Our somatosensory system has three basic types of sensory receptors that detect different types of external stimuli. These include mechanoreceptors that detect light touch, vibration, pressure, and texture; nociceptors that detect pain; and thermoreceptors that detect temperature. Mechanoreceptors further divide into Merkel disks, Meissner’s corpuscles, Ruffini endings, and Pacinian corpuscles based on the specific type of mechanical stimuli they perceive. The perception of vibratory sensation is by two main types of mechanoreceptors, Meissner corpuscles (MC) and Pacinian corpuscles (PC). MCs are large myelinated fibers that detect low-frequency vibration and are present in glabrous (smooth, hairless) skin on fingertips and eyelids. PCs contain large myelinated A-beta fibers which are rapidly adapting and are present in the deeper layers of skin, ligaments, and joints where their function is to detect high-frequency vibration and deep pressure.
The vibratory sensations transmit via the dorsal column of the spinal cord to the primary somatosensory area of cortex. The sensory signals from Meissner and Pacinian corpuscles terminate in the cell body of dorsal root ganglion (pseudounipolar neurons) and constitute the first-order neuron of the dorsal column. The axonal processes leave the dorsal horn gray matter and enter the dorsal funiculus to constitute either the fasciculus gracilis or the fasciculus cuneatus. Fasciculus gracilis carries sensory information from the lower limbs and synapses with the nucleus gracilis in the caudal medulla. It is located medially in the dorsal column as compared to fasciculus cuneatus which is located laterally and carries sensory information from the upper extremities and synapses with nucleus cuneatus in caudal medulla. That is why fasciculus cuneatus is only present at spinal level T6 and above. Nucleus gracilis and nucleus cuneatus constitute the second-order neurons of this pathway. The fibers from both sides decussate in caudal medulla as internal arcuate fibers and ascend contralaterally as medial lemniscus. The second synapse occurs in the ventral posterolateral nucleus (VPL) of the thalamus, which constitutes the third-order neurons of the pathway. Axons from VPL nucleus travel through the posterior limb of the internal capsule and terminate in the primary somatosensory cortex, located in the postcentral gyrus.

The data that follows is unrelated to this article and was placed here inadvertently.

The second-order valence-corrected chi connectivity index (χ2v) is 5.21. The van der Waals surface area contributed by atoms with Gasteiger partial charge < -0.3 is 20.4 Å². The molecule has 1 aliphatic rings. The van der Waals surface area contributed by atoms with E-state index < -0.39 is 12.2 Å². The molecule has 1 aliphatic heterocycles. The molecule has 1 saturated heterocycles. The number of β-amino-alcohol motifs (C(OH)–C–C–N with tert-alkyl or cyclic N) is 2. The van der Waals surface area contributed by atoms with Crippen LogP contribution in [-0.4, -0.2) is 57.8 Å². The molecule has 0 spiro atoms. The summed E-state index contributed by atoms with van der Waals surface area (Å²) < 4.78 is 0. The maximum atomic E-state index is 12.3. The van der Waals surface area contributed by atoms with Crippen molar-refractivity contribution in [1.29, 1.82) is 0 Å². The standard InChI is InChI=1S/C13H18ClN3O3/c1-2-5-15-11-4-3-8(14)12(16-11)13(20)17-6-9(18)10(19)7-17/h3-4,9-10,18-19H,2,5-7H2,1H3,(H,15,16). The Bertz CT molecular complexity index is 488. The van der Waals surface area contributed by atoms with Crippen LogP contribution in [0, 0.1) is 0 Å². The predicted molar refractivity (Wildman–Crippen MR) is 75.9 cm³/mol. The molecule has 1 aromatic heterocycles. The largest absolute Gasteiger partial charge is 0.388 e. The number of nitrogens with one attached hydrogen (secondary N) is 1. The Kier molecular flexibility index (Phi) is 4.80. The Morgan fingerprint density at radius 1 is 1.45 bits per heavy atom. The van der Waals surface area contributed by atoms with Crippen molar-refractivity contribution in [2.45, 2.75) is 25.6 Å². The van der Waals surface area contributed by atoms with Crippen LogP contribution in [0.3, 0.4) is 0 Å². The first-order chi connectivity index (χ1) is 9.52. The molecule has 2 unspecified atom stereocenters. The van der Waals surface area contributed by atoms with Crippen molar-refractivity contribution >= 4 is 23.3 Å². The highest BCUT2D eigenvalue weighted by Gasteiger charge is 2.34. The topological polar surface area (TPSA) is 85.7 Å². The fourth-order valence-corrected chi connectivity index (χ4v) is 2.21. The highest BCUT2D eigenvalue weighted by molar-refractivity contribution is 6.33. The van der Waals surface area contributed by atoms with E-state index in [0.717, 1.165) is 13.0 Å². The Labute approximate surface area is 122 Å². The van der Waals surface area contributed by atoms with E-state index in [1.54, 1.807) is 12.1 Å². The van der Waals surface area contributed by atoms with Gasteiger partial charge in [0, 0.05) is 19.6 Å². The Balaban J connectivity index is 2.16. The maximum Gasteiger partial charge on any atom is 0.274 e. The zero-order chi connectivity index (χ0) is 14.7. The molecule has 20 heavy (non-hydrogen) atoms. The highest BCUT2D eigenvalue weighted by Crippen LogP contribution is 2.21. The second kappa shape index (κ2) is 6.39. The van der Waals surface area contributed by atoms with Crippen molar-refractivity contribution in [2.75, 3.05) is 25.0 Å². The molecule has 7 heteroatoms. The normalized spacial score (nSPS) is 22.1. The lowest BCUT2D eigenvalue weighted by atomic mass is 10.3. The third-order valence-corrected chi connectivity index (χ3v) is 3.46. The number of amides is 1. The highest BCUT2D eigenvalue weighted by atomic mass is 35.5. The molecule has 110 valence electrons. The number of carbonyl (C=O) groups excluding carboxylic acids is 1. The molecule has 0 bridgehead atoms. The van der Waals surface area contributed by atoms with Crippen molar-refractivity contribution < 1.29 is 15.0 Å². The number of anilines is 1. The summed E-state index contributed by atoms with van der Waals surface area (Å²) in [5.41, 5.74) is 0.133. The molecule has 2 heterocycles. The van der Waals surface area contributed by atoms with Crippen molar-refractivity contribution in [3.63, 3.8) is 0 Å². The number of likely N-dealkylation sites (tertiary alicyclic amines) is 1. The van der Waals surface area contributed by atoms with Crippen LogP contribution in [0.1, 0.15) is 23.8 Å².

The most significant concern related to vibration sensation is the peripheral neuropathy of diabetes mellitus, which affects the peripheral nerves and results in the loss of pain, temperature, and vibration sensations. Better glycemic control is the only way to prevent this pathology.
Pacinian corpuscles (PCs) are highly specialized corpuscles found in the dermis of glabrous skin. This specialization is partly due to the adventitial tissue surrounding the corpuscles. PCs have a large, ellipsoid shape, ranging up to 3 to 4mm in the digits. Their shape and size vary depending upon the location in the body and area of skin of their residence. PCs have a large myelinated centrally located nerve fiber called neurite, running along their long axis. Bilaterally arranged glial lamellae immediately surround the neurites, and perineural (collagenous) lamellae further surround them on the outer aspect. Inner core cells are derived from Schwann cells and are involved in the conduction of signals. These lamellar layers are separated from each other by a fluid-filled layer, kept in between due to the presence of tight junctions found between adjacent lamellar cells. A capsule surrounds the outer lamellar layer. When a vibratory stimulus deforms skin, this stimulus reaches the dermis where it transmits to the external capsule of PCs. This distortion travels through the external and internal core until it reaches the central neurite. As a result, stretch-gated cation channels (voltage-gated and non-voltage gated) on the neuronal membrane open and conduct a neural response.